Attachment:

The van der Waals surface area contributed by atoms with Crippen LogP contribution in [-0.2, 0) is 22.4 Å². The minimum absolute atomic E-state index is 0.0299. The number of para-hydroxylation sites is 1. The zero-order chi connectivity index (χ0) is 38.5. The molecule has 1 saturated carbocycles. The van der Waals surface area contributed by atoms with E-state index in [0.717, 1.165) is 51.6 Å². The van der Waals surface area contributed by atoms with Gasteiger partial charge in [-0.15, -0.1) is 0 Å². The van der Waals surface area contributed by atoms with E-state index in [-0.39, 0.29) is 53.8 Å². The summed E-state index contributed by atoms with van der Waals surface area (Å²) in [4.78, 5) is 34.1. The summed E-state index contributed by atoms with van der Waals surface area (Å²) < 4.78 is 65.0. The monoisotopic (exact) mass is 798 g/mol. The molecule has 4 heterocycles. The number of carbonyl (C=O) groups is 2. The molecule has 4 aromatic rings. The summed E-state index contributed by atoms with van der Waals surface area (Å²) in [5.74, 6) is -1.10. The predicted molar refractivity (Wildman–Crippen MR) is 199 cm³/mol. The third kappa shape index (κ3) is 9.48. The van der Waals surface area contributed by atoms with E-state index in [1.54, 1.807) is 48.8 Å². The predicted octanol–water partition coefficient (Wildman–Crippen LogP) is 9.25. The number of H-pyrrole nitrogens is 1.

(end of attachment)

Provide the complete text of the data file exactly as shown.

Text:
The van der Waals surface area contributed by atoms with Crippen LogP contribution in [-0.2, 0) is 22.4 Å². The minimum absolute atomic E-state index is 0.0299. The number of para-hydroxylation sites is 1. The zero-order chi connectivity index (χ0) is 38.5. The molecule has 1 saturated carbocycles. The van der Waals surface area contributed by atoms with E-state index in [0.717, 1.165) is 51.6 Å². The van der Waals surface area contributed by atoms with Gasteiger partial charge in [-0.15, -0.1) is 0 Å². The van der Waals surface area contributed by atoms with E-state index in [-0.39, 0.29) is 53.8 Å². The summed E-state index contributed by atoms with van der Waals surface area (Å²) in [4.78, 5) is 34.1. The summed E-state index contributed by atoms with van der Waals surface area (Å²) < 4.78 is 65.0. The monoisotopic (exact) mass is 798 g/mol. The molecule has 4 heterocycles. The number of carbonyl (C=O) groups is 2. The molecule has 4 aromatic rings. The summed E-state index contributed by atoms with van der Waals surface area (Å²) in [5.74, 6) is -1.10. The predicted molar refractivity (Wildman–Crippen MR) is 199 cm³/mol. The third kappa shape index (κ3) is 9.48. The van der Waals surface area contributed by atoms with E-state index in [1.54, 1.807) is 48.8 Å². The predicted octanol–water partition coefficient (Wildman–Crippen LogP) is 9.25. The number of H-pyrrole nitrogens is 1.